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  • Where Are They Now? Daniel Harnos

    Where can a graduate degree from the University of Illinois take you? In this series, we catch up with one recent Graduate College alum and ask the question: “Where are they now?”.

    A close call with a tropical cyclone as a child caused Daniel Harnos to become fascinated with the weather. This led him to earn degrees in Atmospheric Sciences from the University of Illinois in 2010 (MS) and 2014 (PhD). Now, he works as Meteorologist at the National Oceanic and Atmospheric Administration (NOAA)'s Climate Prediction Center where he helps others prepare for weather and climate changes by delivering real-time meteorological information and forecasts.

    Your research focuses on tropical cyclones, which was also the subject of your dissertation. How did you become interested in this topic? Has it always been your goal to work at a research center like NOAA?

    I became interested in tropical cyclones because I was born shortly before Hurricane Gloria passed near my home in New Jersey, and my parents frequently recounted facing this event with a newborn. They managed to make it out OK other than a few trees down in their yard, but the event clearly stuck with them and helped drive my interest in tropical cyclones.

    I was not always interested specifically in working at a government organization such as NOAA but did always have a desire for a career where I would be doing something tangible in terms of serving the public, which NOAA certainly does. The primary goal of our climate outlooks are meant to help protect life and property.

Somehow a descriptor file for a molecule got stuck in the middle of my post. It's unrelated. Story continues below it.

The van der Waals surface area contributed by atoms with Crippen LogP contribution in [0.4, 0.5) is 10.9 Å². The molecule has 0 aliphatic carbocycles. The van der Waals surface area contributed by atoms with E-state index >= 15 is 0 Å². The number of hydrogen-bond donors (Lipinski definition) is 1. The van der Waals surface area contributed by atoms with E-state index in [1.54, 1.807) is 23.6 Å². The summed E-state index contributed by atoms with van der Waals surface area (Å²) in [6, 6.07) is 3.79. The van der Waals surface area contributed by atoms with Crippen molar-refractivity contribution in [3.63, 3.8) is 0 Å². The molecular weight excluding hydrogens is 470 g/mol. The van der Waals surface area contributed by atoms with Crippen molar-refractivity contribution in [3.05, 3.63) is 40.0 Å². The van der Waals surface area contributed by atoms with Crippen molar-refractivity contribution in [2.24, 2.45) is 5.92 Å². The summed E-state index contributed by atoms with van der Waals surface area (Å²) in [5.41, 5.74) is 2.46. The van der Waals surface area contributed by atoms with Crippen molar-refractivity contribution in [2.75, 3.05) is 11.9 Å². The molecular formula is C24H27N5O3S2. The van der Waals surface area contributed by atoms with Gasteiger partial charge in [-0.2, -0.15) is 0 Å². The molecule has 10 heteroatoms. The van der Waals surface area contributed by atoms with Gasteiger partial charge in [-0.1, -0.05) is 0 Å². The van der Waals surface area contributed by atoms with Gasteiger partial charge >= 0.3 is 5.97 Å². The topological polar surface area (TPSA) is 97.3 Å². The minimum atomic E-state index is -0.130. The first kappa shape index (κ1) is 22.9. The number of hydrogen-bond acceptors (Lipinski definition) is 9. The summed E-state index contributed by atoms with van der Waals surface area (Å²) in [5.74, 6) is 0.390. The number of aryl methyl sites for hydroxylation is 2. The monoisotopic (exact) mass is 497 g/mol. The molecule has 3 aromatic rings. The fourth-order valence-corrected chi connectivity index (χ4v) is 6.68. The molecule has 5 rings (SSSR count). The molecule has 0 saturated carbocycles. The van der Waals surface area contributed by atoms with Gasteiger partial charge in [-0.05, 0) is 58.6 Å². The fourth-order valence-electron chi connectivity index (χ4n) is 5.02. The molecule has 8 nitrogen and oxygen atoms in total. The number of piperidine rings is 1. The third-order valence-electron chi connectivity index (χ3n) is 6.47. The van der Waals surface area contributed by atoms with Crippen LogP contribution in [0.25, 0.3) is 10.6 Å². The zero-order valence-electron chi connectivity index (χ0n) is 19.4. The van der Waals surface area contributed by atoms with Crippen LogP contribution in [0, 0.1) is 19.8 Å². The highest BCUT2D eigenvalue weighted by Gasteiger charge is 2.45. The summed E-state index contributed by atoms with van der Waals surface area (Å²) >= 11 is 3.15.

At NOAA, you work in the Climate Prediction Center (CPC). What are some of your primary responsibilities in this position? What does a normal day or week look like for you?

    My current job responsibilities are a mix of forecasting, performing research, and developing or supporting existing operational products. I use my tropical cyclone background in forecasting for CPC's Global Tropical Hazards and U.S. Hazards Outlooks, while I have also picked up forecasting temperature and precipitation for 3 - 4 weeks in the future for the U.S. My initial research at CPC was focused on seasonal prediction of tropical cyclone activity but has shifted toward improving prediction of temperature and precipitation in the U.S. from 2 - 4 weeks in the future.

    Meteorology is a very young science relative to others such as chemistry or physics, resulting in numerous “big picture” outstanding research problems for the field, such as predicting for these longer time-frames. Most weeks are a mix of these duties, but I also run our social media pages, so I have to stay aware of our forecasts on a daily basis and pay attention to any significant climate variability that may be of interest.

    What do you think are the most interesting, rewarding, and/or surprising aspects of your job?

    The most rewarding aspect of my job is knowing that somewhere someone could be using the climate outlooks that I am developing to make decisions to protect themselves or their property. The fact that someone may be taking action based upon my forecast makes me want to put my all into it. Similarly, it helps motivate me to develop better forecast guidance to improve the predictions from all of our meteorologists on staff.